In this context, nothing glaringly exposes the apparent value of African lives more than per capita expenditure on health. While Canada, France, Germany and Japan spend $2,402, $2,646, $3,250 and $2,052 per capita on health respectively, Kenya, the DRC, Ethiopia, and Nigeria are spending $44, $6, $12, and $14 per capita. At the higher end, an African life is apparently the equivalent of one meal in a mid-level restaurant in more developed countries, and at the lower end the cost of a modest take away.

To ensure the same level of primary health coverage as Canada, France, Germany, Japan and indeed Cuba, African countries of similar populations must invest in achieving similar numbers of adequately resourced health workers while at the same time resolving other policy and infrastructure issues. A significant percentage of these costs are only required in the first 7 to 14 years of long-term plans. Education budgets that will provide the basis for science students – the health workers of tomorrow - also show similar disparities.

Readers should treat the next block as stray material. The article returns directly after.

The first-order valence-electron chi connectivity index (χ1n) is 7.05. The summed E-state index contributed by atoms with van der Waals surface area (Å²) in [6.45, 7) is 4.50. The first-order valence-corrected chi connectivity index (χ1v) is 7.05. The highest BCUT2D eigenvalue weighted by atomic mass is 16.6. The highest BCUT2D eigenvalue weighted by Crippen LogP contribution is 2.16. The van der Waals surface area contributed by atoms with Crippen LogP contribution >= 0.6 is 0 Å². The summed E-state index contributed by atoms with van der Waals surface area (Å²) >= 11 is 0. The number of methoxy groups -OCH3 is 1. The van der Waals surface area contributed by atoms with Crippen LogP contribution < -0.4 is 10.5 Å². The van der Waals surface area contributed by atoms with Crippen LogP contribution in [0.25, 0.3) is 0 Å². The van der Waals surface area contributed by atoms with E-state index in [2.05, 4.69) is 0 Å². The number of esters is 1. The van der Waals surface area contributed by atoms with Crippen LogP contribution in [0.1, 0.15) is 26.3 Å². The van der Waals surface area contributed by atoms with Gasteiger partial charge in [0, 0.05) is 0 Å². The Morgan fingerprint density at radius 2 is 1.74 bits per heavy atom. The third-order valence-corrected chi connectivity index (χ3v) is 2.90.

But it is not just lack of sustainable health financing that is the problem. Without doubt, the brain drain from the developing to the developed world is partly to blame for making an already bad health workforce situation even worse, especially from former colonies to their former colonial ‘masters’. Countries like the US have also benefited massively from not having to train over 250,000 health workers drained from other countries at a cost of billons of dollars to those losing their healthcare professionals.

Health campaigners globally must engage governments of more developed countries and stress that recruiting health workers from less developed countries to prevent their own citizens from dying, simply means that millions of citizens of developing countries will die. Developed countries can train adequate numbers of their own health workers, and must do so to end this musical chairs of death.